How to Turn Quick Connections into Meaningful Business Relationships

Get pro tips for building professional connections after a networking event.

Attending an in-person event can be a great opportunity for creative business owners. You’ll be exposed to new ideas, learn useful skills, sharpen your creative tools, and, perhaps most importantly, meet new people. But what happens next? The days after an event are among the most important for making those new connections stick.

Typically, conversations at networking events like conferences and trade shows are quick and relatively shallow — maybe you chat about your businesses for a few minutes and then exchange cards — but they have the potential to become much deeper. Once the event is over, it’s up to you to solidify your new connections by following up with the people you’ve just met. Remember that business cards are simply little pieces of paper if you don’t do anything with them.

Getting the most out of networking at an event begins before you pack your bags. Take some time to update your online presence. Chances are, the people you’ll be meeting and following up with will likely want to see what your business is all about. When was the last time you reviewed the About page on your website? Add any new accomplishments and be sure you have fresh posts on your social media accounts and blogs.

While packing, tuck some fine-point Sharpies into your suitcase. They’re perfect for making notes on the backs of business cards after you meet people (Sharpies will write on glossy cards). And remember to pack lots of your own business cards!

Pro Tip: While packing, tuck some fine-point Sharpies into your suitcase. They’re perfect for making notes on the backs of business cards after you meet people.

Consider making a list of people you’d like to connect with at the event. This doesn’t mean you’re being a stalker! It means you’re setting specific goals for yourself and making the most out of your limited time.

Once you arrive at the conference, you may be given a lanyard to wear. If so, tuck a stack of your business cards behind your nametag so that you can easily hand them out without fumbling around in your bag or pocket.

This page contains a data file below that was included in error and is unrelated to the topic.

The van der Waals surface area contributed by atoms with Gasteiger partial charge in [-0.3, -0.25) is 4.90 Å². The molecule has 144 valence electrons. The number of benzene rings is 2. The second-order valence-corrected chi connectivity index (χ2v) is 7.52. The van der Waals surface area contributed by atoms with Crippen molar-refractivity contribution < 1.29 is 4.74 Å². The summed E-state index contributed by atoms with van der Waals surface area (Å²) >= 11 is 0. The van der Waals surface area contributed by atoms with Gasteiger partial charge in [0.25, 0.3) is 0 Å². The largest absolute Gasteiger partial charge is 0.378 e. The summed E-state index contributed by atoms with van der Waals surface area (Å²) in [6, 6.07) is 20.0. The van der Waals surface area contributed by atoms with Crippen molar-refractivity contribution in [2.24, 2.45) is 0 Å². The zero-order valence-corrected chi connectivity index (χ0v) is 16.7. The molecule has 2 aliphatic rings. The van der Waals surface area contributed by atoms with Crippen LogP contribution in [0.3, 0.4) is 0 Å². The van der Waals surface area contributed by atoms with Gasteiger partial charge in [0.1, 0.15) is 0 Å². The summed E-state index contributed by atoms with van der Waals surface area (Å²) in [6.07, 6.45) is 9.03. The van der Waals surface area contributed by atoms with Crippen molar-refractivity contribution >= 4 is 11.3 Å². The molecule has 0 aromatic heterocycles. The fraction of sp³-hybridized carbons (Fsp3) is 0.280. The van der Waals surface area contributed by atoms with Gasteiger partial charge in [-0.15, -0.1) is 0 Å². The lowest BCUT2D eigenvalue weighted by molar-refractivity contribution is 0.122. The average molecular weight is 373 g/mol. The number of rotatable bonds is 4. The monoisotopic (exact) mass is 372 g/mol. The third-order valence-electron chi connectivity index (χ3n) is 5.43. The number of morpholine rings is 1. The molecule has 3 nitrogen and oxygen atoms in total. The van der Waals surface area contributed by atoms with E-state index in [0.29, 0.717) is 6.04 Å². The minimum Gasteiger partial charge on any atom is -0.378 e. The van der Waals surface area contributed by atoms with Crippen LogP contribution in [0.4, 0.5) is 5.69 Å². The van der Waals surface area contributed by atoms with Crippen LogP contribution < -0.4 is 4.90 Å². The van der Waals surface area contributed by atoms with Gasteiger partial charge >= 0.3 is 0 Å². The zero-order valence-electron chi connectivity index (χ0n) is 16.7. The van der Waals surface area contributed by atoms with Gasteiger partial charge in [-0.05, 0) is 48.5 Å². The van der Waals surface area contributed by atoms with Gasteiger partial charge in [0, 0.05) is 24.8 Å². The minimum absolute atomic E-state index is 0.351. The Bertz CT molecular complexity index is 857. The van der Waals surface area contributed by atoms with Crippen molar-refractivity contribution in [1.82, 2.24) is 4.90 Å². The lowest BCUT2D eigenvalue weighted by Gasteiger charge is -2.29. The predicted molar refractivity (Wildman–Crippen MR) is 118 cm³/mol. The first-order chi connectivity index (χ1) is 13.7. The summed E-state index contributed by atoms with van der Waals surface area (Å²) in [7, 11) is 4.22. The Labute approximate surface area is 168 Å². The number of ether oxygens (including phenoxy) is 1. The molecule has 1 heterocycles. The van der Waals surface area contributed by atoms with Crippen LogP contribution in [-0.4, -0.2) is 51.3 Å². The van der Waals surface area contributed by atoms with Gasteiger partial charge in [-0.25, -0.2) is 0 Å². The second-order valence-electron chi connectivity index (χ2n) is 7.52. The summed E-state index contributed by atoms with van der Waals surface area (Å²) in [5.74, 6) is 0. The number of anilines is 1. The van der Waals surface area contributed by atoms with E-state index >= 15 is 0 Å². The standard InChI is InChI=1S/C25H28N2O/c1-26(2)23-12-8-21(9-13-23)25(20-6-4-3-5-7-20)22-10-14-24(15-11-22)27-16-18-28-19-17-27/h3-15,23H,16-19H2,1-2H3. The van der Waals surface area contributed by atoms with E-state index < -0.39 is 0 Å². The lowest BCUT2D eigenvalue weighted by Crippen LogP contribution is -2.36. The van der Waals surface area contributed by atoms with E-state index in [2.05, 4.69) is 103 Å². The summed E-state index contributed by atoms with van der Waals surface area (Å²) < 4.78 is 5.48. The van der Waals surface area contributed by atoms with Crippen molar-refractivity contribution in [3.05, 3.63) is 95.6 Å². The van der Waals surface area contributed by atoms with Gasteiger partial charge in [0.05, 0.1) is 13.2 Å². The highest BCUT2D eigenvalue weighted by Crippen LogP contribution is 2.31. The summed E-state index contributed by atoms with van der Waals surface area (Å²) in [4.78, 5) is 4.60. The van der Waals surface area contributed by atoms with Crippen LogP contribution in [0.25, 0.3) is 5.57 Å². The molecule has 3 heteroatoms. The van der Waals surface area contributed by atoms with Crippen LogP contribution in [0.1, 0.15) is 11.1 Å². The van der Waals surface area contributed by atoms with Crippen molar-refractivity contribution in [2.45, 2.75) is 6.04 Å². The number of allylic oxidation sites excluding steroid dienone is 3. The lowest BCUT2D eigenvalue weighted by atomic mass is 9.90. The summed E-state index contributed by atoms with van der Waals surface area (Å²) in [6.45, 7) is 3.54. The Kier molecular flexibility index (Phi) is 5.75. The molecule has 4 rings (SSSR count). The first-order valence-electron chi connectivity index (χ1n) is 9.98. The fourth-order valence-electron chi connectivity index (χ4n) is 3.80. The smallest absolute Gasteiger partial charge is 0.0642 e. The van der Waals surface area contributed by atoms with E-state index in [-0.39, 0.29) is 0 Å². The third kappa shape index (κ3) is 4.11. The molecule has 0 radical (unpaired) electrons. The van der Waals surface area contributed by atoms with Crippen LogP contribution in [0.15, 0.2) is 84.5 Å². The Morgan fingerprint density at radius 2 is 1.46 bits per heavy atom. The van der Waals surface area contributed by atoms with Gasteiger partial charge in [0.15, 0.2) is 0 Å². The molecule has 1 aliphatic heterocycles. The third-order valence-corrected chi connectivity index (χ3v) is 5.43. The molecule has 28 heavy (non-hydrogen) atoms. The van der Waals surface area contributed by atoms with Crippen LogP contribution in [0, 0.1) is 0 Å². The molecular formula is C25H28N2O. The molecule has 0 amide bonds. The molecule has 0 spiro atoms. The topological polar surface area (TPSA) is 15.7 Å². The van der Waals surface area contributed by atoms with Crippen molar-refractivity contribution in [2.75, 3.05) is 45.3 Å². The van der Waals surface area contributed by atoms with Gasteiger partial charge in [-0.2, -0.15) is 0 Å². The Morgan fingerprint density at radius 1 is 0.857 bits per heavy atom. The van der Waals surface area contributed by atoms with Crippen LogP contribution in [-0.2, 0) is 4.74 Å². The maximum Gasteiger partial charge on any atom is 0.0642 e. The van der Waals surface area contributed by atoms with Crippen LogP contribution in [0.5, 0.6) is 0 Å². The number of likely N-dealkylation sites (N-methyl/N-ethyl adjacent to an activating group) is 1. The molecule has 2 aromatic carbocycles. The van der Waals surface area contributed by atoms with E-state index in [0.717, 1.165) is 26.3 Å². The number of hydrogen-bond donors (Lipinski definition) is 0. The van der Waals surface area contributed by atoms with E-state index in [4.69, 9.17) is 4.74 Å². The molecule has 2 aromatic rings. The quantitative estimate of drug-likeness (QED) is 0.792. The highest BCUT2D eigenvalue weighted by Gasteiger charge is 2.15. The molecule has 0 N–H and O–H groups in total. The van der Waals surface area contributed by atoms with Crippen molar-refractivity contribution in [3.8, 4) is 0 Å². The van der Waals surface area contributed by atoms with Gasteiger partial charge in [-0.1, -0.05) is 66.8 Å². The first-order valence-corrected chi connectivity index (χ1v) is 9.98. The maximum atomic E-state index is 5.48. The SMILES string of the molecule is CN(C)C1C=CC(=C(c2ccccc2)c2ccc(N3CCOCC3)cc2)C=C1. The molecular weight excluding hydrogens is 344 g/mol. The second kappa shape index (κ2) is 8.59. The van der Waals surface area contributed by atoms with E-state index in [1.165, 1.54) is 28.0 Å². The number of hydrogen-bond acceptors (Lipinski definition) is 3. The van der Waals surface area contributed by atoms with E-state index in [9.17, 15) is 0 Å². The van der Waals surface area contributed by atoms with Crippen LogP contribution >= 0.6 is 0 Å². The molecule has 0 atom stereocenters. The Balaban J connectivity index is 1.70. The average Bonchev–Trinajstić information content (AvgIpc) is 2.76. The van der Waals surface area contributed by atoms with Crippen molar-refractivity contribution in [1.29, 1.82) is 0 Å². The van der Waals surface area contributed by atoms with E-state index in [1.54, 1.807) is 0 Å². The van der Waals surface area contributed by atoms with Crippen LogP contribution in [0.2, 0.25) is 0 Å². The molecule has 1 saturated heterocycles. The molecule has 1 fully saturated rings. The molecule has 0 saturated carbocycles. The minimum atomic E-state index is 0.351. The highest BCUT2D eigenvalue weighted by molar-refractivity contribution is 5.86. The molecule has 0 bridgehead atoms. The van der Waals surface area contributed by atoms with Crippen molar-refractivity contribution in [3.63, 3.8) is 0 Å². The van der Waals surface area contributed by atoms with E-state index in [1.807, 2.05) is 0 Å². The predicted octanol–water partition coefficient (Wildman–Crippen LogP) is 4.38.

While at the event, remember that the goal is to start relationships with people. However tempting it might be to stick with the friends you came with or to have a long conversation with one new person, it’s a better use of your time to move around and mingle.

The real work of developing new relationships begins once you return. First, it’s important that you not wait too long to follow up with the people you’ve met. While the event is still fresh in everyone’s mind, send an email to each person you’d like to connect with further. Keep it short. Reference the event (“it was so nice to meet you at Midwest Craftcon”). Reference something you talked about together (“your daily practice project sounds amazing”). Close with next steps, if appropriate (“I’d love to send you a copy of my new pattern”). Be sure your email signature has links to your website and social media accounts so that your new contact can easily click those links to learn more about you.

Social media allows you to stay in touch with your new contacts in an informal way. Look to see where they’re most active and then follow and comment on one of their new posts to help strengthen your bond. If you blog about the conference, consider linking to some of the people you met and mention what you learned from them (“Sharon recommended this amazing book that I’m reading now”).

As you continue to develop your relationships with your new contacts, try to give without expecting anything in return. If they have a need of some kind, think about how you might be of help. Send a link to an article or a product that they might enjoy or find useful. Offer to introduce them to someone you know. Don’t expect anything in return. Over time, they’ll come to think of you as someone who is friendly and helpful and they’ll want to help you in return.

Remember that each person you meet knows hundreds of other people. In a way, when you meet one person you’re potentially meeting their entire network. Whether you’re attending a trade show, a business conference or a local networking event, make an effort to follow up with the contacts you’ve made to deepen the relationships. It’ll be worth your while.

Abby Glassenberg FOLLOW >

Abby Glassenberg is the co-founder of Craft Industry Alliance, a trade organization for craft professionals. Craft Industry Alliance’s members get access to top-notch business information, industry news and analysis, and secure online forums for frank discussion. The community is 800+ members strong and is open to makers, designers, suppliers and pro bloggers in all areas of craft.